In a town that lives by fishing and tourism, East Bay Grille on Water Street in Plymouth fits right in.
It is in the building that housed McGrath’s for many years, and the layout is much the same, though more modern and airy, and the outside patio is the place to be for summer dining. The outdoor bar is an especially popular spot on warm summer eves.
The bar inside dominates one of the main dining areas, and even when fairly busy, as it was on a recent Wednesday, you’re hardly on your stool for a moment before an affable bartender is taking your drink order. The offerings include a reasonable wine list.
We met up with friends and took a booth by the large windows that front the outside dining area and gave us a great view of the harbor, gloomy and fog-shrouded on this evening. Our waitress was most gracious, never far away, always checking on us.
We started with a pair of appetizers, both terrific. The sautéed mussels ($12), with hot cherry peppers and tomatoes cooked in a sherry butter and served with grilled crostini, were an instant hit. We’ve had lots of mussels in lots of places, but this was unique, with the sauce thick and silky smooth, completely coating the mussel meat and clinging to it for the ride to the mouth, rather than slipping off the way thinner broths do, and the cherry peppers biting and hot. It was one of the best versions we’ve had.
We gave the risotto balls ($11) a shot, and it was a shot well worth taking. The crusty orbs of arborio rice are rolled with sausage, parmesan and mozzarella cheeses, herbs and seasoned bread crumbs, and fried until toasty on the outside, gooey warm and moist on the inside. They’re served atop a light blanket of sweet marinara sauce, all the flavors working together harmoniously.
It was time to bring on the seafood for which Plymouth is famous, and the swordfish piccata ($26) was a great option. It comes topped with a creamy, lemon-caper butter sauce served with perfectly grilled asparagus and a gigantic portion of seasoned rice.
This was a generous portion of swordfish, fresh off the boats coming into the harbor outside, but a tad dry for my taste. Next time, I’ll have it cooked a little less.
We also had a towering Caesar salad, which costs $8 for the basic version, but we had topped with fresh sea scallops for $15. There was a goodly portion of the succulent scallops, which made it too easy to gobble them down first and return for the cold, crunchy salad topped with an excellent house-made dressing.
Another aquatic choice was the fresh halibut ($27), flaky and moist, oven roasted and topped with a roasted corn-and-lobster relish. It was served with basmati rice and confetti vegetables finished with a tomato au jus. The seriously large offering was difficult to finish.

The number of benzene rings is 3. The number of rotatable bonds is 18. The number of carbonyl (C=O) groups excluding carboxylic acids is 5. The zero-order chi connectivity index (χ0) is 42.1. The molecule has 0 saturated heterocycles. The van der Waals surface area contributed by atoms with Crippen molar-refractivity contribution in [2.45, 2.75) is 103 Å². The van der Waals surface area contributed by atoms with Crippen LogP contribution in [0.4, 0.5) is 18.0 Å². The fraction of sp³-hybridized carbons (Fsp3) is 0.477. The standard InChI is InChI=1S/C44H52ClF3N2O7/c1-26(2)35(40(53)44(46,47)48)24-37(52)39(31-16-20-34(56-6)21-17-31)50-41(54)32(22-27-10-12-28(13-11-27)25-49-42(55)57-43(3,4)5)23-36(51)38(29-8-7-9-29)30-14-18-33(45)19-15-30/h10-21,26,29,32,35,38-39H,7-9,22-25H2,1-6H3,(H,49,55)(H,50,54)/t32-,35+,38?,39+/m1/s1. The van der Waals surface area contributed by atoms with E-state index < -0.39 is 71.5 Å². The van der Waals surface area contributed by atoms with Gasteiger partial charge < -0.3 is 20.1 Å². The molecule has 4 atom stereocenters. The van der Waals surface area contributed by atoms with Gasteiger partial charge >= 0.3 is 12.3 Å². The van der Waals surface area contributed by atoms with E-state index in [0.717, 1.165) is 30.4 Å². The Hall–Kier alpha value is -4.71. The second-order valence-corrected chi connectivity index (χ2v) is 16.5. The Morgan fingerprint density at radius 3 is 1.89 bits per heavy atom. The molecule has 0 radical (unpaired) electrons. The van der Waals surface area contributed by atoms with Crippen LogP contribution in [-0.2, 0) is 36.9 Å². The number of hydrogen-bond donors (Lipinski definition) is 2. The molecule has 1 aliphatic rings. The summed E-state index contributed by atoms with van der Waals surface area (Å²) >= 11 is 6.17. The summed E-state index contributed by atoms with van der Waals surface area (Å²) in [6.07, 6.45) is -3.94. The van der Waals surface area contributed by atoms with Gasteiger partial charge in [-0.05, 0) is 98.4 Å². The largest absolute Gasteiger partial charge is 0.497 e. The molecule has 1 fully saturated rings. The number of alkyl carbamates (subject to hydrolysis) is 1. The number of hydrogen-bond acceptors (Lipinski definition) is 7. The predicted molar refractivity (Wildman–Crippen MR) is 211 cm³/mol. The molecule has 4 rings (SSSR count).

Stepping away from the ocean for a moment, we also gave the tenderloin salad a try ($17), and were glad we did. The medallions of meat were served with vine-ripened tomatoes, Stella gorgonzola cheese, and bits of red onion, coated with a perfect balsamic dressing.
East Bay Grille’s menu is understandably top-heavy with seafood offerings, but its beef, burgers and chicken are not to be missed, either. We checked with a fellow diner we knew who raved about his chicken Marsala.
If you have the room, try the waitress-recommended wharf pie ($8), but keep in mind that one serving can be split four ways. This massive dessert features Heath Bar ice cream in an Oreo-cookie crust, drizzled with caramel and a warm chocolate sauce. And the black velvet cake ($8) has four layers of rich devil’s food cake filled with chocolate fudge, finished with a bittersweet ganache, and served with warm chocolate sauce — a delicious way to end the night.
With all the options in town, there’s a reason East Bay has been around so long, about 11 years. It’s got some of the freshest seafood you can get, attractively presented in a casual yet elegant setting where proper attire is stressed (no hats after sundown, and gentlemen, no sleeveless shirts or tank tops, if you please). And it’s fairly priced; besides the market-priced lobster, nothing was over $30.
There is entertainment Wednesday to Sunday nights, but it’s not too loud to hear yourself talk, which is a problem in some places.
The only problems you’ll have here is parking on a busy night (they mark the East Bay Grille spots with cones in the town-owned lot; if you park outside that area during daytime business hours, you have to display a paid ticket from the nearby pay station), and deciding what to order off the expansive menu.
PAUL E. KANDARIAN